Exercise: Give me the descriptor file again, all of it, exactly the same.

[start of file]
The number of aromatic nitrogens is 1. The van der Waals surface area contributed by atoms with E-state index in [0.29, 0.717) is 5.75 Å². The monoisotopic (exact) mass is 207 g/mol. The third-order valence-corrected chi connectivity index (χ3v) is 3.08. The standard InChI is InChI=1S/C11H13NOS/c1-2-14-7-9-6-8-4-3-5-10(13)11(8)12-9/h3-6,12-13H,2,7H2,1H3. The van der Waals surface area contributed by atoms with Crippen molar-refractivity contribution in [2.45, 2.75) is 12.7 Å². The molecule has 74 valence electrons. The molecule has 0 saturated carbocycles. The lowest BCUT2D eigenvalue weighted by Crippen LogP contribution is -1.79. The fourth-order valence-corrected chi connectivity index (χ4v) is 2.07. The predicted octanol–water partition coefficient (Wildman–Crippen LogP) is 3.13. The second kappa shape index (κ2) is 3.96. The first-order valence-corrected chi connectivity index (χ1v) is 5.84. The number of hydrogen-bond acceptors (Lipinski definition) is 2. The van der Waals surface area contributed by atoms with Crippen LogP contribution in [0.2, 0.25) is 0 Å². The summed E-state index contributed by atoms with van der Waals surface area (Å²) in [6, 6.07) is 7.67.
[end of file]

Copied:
The number of aromatic nitrogens is 1. The van der Waals surface area contributed by atoms with E-state index in [0.29, 0.717) is 5.75 Å². The monoisotopic (exact) mass is 207 g/mol. The third-order valence-corrected chi connectivity index (χ3v) is 3.08. The standard InChI is InChI=1S/C11H13NOS/c1-2-14-7-9-6-8-4-3-5-10(13)11(8)12-9/h3-6,12-13H,2,7H2,1H3. The van der Waals surface area contributed by atoms with Crippen molar-refractivity contribution in [2.45, 2.75) is 12.7 Å². The molecule has 74 valence electrons. The molecule has 0 saturated carbocycles. The lowest BCUT2D eigenvalue weighted by Crippen LogP contribution is -1.79. The fourth-order valence-corrected chi connectivity index (χ4v) is 2.07. The predicted octanol–water partition coefficient (Wildman–Crippen LogP) is 3.13. The second kappa shape index (κ2) is 3.96. The first-order valence-corrected chi connectivity index (χ1v) is 5.84. The number of hydrogen-bond acceptors (Lipinski definition) is 2. The van der Waals surface area contributed by atoms with Crippen LogP contribution in [0.2, 0.25) is 0 Å². The summed E-state index contributed by atoms with van der Waals surface area (Å²) in [6, 6.07) is 7.67.